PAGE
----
Will history look back at the past few weeks and remark how could so many miss the current environment? I have often opined the most obvious conclusions are those which are most likely to be ignored. I think I am an optimistic person who never believes something is impossible and ardently believe many are limited by their self- perceived limitations or those limitations imposed by others.
With the above written, there are two events that I think could have great repercussions. The first is the Greek election. Most will argue the ECB was expecting Sunday’s results and is why the ECB adopted its QE policy on steroids. Yesterday’s market reaction to the election was muted if that.
The last two weeks of February can be of significance given the current Greek bailout agreement expires February 28. I cynically ask how many of Tsipras’s campaign promises be broken and how raucous will the upcoming debate become between the ECB and Greece?
The second and perhaps more chronic scenario is oil. There are 12 members of OPEC, an organization that supplies about 56% of America’s oil according to the US Energy Information Agency (EIA).
Of its twelve members, eight are experiencing great civil unrest bordering on anarchy, the largest member is in the middle of regime change, and only three members resembles yesterday’s status quo, two of which are almost insignificant.
And then there is Russia where Russian regulars are now reported to be fighting with Ukrainian separatists, fighting that has caused a dramatic change in NATO’s and European attitudes towards the easing of sanctions. Sunday afternoon it was reported NATO et.al. is considerably hardening its stance.
If I presented today’s environment to CFA or MBA 101 and asked the class how the markets would respond, I am relatively certain most will declare oil prices would rise exponentially.
I think today’s geopolitical/geostrategic uncertainty is the greatest in at least two generations. The influential periodical Foreign Affairs confirms this view writing “the region [Middle East] is more volatile than at any point since the collapse of the Ottoman Empire.” At least during the Cold War, the environment was well defined. The proverbial run rate of foreign policy is historically many years.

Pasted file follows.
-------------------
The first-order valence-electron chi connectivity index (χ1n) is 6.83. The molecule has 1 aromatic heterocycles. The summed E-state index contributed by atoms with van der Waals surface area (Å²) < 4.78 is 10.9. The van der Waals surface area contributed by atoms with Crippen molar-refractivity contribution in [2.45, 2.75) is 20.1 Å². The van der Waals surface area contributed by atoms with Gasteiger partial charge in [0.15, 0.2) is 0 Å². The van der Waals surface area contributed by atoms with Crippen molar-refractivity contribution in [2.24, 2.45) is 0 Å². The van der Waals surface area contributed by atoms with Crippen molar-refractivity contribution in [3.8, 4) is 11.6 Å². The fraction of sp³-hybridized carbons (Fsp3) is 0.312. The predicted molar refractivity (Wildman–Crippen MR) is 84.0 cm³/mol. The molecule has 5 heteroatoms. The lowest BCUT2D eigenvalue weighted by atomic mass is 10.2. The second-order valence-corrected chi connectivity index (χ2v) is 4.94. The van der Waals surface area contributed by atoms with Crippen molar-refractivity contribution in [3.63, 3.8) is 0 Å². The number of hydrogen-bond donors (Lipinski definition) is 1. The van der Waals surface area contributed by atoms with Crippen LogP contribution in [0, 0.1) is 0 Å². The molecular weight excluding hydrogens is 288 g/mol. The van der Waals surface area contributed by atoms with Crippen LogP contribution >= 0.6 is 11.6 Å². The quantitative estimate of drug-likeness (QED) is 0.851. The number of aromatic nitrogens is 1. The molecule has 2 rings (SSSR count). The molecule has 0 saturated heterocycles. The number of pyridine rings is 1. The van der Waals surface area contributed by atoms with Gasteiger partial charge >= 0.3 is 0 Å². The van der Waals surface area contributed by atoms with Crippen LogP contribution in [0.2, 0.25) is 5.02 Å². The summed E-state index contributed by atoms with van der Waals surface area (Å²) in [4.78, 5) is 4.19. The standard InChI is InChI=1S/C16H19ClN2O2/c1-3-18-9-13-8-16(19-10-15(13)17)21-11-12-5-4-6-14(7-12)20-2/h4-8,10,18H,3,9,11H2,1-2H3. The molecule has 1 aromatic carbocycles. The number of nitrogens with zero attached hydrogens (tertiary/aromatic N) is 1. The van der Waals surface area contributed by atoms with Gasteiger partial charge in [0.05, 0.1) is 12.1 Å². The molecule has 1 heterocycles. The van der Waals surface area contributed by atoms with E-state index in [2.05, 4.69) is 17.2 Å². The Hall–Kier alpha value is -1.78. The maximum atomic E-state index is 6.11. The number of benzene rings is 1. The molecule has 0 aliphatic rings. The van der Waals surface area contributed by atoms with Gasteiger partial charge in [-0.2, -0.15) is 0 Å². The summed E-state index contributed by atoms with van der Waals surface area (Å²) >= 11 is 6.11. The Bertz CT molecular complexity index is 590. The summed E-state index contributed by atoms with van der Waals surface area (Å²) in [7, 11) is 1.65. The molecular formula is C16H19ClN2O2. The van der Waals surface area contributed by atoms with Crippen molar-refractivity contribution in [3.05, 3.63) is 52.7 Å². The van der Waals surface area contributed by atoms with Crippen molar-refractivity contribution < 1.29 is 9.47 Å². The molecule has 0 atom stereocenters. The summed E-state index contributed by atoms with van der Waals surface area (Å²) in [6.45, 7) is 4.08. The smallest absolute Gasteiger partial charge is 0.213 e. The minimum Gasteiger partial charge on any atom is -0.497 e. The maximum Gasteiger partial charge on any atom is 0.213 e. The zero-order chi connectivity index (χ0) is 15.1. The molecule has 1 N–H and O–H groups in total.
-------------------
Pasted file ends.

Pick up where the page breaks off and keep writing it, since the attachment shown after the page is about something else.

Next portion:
Students of the markets know approximately 48% of the S & P 500 revenues and 52% of the S & P 500 profits are derived from global trade. Yes Virginia effective foreign policy does matter.
Enough of the pessimistic diatribe that may make me call my doctor for some SSRI inhibitors, as stated above all markets will relatively quiet yesterday, perhaps the result of the impending snow storm.
Perhaps one comment of significance was from OPEC’s Secretary General. Badri stated “I think prices have reached bottom and should see some rebound very soon.” Badri further remarked oil could go to $200 barrel if there is a real shortage caused by the lack of investment or “supply disruption.”
Today, earning reports accelerate as does economic data. Moreover today is the commencement of a two day FOMC meeting. How will the markets respond?
Last night the foreign markets were down. London was down 0.49%, Paris down 1.30% and Frankfurt down 1.26%. Japan wascup 1.26% and Hang Sang down 0.41%.
The Dow should open moderately lower on earning shortfalls, shortfalls that appear to be the result of currency volatility. If history is of any guide, such shortfalls may continue for the foreseeable future hence suggesting the companies whose primary target market in the US should out perform. The 10-year is up 2/32 to yield 1.82%.